Quite a surprise, this. I hadn't realised Compton Mackenzie (who I came at via his Highland novels and his involvement with Eric Linklater) had ever written a book about homosexuality, let alone one as sensitively handled as this one. I should have known, however, given that I knew that Sinister Street and Carnival (which became the first great literary adaptation by BBC Radio in 1929) were considered quite racy in their day, and I had read somewhere that he wrote a couple of lesbian novels, one of them Extraordinary Women.
Actually, I think I avoided Extraordinary Women for fear it might be comic. Thin Ice (1956) certainly isn't comic. It's a beautifully done faux memoir of a friendship between Henry Fortescue, a politician, and George Gaymer, a gentleman of leisure, between 1896 and 1941. Both, of course, are versions of Mackenzie himself. It was Mackenzie who founded the Eastern Intelligence Service during World War One and who later insisted on supporting the wrong side, in his case the Greek republicans. In the book it is Henry who is recalled from the political wilderness to run an Eastern Intelligence Agency in World War Two and whose lifelong advocacy for the Turks has kept him out of high office.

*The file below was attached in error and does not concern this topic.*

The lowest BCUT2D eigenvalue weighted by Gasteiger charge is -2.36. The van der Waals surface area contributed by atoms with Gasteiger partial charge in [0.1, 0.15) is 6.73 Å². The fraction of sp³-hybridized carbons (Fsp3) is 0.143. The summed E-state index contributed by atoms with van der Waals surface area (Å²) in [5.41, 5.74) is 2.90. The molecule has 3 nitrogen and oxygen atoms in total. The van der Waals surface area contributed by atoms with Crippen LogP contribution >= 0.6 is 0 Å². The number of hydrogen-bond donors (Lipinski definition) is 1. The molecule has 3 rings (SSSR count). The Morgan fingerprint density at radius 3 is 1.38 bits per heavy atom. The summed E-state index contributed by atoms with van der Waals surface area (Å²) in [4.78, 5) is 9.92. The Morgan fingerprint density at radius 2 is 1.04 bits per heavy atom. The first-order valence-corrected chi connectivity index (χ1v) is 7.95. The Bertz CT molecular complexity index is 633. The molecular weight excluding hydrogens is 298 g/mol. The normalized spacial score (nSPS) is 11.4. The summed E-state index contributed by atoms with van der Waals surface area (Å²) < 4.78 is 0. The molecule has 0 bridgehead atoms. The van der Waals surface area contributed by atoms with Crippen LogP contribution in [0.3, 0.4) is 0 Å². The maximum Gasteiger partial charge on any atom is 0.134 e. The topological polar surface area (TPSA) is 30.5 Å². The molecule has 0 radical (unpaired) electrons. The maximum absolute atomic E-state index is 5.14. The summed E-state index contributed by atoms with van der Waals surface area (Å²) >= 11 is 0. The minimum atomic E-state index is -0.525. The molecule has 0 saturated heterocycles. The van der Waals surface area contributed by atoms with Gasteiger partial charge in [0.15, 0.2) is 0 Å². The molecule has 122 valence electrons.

Most of the time Henry can contain his homosexuality, which was of course a crime in those days. But when he has time on his hands, or is frustrated by politics, he becomes reckless with rent-boys. George helps cover these indiscretions up in a small way - other gay men within the political class take care of most things - until the end, when Henry is inevitably blackmailed and George has to confront the seedy side of his friend's private life.
The memoir style works beautifully. It is not the story of a great man with a guilty secret, or a man who missed his chance at greatness through weakness. It is the story of a much-loved friend with a problem. George does not judge or shy away from Henry's gay friends and lovers - indeed he often comes to like and admire them for their personal qualities. Nevertheless he claims to have written his manuscript immediately after Henry's death in 1941 and kept it under lock and key until 1955, when he judges that society is more prepared to receive it.
In its way, Thin Ice is a miniature masterpiece by one of the great writers of English novels in the 20th Century.